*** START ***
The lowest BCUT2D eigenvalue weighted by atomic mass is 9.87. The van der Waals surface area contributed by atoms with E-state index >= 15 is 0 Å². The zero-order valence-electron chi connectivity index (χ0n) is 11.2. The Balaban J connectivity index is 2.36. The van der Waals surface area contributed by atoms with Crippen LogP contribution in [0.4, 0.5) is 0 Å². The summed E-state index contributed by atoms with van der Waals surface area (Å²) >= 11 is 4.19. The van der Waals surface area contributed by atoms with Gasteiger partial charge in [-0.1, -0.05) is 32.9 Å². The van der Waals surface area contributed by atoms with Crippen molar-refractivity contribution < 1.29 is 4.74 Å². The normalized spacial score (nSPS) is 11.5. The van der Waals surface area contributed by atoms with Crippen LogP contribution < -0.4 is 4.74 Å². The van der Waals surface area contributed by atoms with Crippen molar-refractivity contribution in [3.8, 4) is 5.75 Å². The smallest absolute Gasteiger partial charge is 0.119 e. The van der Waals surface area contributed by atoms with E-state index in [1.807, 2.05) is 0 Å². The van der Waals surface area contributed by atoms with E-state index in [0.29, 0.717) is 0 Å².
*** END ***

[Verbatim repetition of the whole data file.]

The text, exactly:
The lowest BCUT2D eigenvalue weighted by atomic mass is 9.87. The van der Waals surface area contributed by atoms with E-state index >= 15 is 0 Å². The zero-order valence-electron chi connectivity index (χ0n) is 11.2. The Balaban J connectivity index is 2.36. The van der Waals surface area contributed by atoms with Crippen LogP contribution in [0.4, 0.5) is 0 Å². The summed E-state index contributed by atoms with van der Waals surface area (Å²) >= 11 is 4.19. The van der Waals surface area contributed by atoms with Gasteiger partial charge in [-0.1, -0.05) is 32.9 Å². The van der Waals surface area contributed by atoms with Crippen molar-refractivity contribution < 1.29 is 4.74 Å². The normalized spacial score (nSPS) is 11.5. The van der Waals surface area contributed by atoms with Crippen LogP contribution < -0.4 is 4.74 Å². The van der Waals surface area contributed by atoms with Crippen molar-refractivity contribution in [3.8, 4) is 5.75 Å². The smallest absolute Gasteiger partial charge is 0.119 e. The van der Waals surface area contributed by atoms with E-state index in [1.807, 2.05) is 0 Å². The van der Waals surface area contributed by atoms with E-state index in [0.29, 0.717) is 0 Å².